Simply put, it is all about the soil composition. The Guion side of the forest tends to be more of a sandy loam soil, while the higher elevations have more clay. Sandy loam drains well, while clay does not allow water to peculate. Muddy conditions are the worst I have ever seen in DSF for this time of year, the daily rains are the culprit.
Clay trail tread is susceptible to minor soil loss during heavy rain events, and then this soil settles in the dips or wherever the water slows down. Even well designed and built trails need some work, many of these trails need de-berming and increased outslope in the areas of dips. Horse traffic on these trails can also make problems worse, as they tend to loosen soil (displacement forces) when they travel and when the mud build up begins the pock macking makes it very hard for the water to escape the teacups.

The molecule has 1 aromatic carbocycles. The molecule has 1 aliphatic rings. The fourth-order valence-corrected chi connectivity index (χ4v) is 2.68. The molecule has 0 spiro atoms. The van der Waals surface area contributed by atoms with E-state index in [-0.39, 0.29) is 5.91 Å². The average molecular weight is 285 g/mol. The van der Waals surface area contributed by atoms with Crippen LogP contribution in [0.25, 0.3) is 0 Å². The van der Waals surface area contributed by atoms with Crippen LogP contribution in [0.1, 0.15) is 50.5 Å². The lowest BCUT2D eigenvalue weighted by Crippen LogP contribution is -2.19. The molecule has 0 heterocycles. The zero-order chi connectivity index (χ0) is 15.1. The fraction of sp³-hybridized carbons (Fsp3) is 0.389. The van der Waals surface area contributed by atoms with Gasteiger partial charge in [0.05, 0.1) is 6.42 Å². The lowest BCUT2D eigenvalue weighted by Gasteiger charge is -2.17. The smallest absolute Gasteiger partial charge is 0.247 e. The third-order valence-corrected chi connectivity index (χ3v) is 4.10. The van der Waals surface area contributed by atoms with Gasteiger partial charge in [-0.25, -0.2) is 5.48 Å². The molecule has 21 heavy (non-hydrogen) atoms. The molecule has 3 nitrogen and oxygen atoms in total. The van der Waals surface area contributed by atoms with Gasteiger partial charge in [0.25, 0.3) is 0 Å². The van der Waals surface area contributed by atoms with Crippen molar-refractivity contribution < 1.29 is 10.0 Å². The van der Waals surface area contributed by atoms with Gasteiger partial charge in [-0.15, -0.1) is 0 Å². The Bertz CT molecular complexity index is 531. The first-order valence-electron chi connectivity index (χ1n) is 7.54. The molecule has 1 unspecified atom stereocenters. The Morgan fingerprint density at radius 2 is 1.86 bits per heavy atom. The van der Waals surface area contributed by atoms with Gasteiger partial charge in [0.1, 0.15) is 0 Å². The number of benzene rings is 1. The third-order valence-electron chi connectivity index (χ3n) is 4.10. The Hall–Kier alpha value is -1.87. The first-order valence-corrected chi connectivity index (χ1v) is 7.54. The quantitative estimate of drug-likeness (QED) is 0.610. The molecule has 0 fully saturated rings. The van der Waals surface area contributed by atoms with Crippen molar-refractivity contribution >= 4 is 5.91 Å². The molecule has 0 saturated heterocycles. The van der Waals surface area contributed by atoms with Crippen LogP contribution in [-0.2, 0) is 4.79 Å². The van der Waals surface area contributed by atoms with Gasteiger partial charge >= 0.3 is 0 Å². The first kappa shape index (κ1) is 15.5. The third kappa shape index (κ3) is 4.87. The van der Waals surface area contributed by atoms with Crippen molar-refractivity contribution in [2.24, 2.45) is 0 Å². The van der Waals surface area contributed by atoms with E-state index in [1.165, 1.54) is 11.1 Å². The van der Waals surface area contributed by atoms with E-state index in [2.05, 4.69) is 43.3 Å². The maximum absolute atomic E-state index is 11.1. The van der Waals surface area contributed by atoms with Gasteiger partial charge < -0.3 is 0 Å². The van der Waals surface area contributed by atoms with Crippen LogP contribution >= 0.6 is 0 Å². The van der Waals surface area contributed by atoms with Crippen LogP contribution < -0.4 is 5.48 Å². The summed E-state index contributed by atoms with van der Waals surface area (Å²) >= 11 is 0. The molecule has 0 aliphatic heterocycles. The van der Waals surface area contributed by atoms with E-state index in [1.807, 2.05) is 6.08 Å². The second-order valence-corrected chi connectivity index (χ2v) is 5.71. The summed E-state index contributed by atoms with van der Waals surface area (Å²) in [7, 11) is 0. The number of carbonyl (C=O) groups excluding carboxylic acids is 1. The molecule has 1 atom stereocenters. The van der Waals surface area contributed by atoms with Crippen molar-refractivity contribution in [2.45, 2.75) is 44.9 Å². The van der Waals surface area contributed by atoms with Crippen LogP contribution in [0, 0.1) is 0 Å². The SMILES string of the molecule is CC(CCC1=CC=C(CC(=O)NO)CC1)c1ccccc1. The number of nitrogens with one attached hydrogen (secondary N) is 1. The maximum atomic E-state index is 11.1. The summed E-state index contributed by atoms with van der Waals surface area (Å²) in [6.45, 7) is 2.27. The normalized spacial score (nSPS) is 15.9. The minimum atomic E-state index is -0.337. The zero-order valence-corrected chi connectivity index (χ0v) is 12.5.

Airstrip and Laurel Ridge have a number of muddy areas, I rode these yesterday and they are worse than I have seen for this time of year (winter mud is to be expected with freeze/thaw cycles).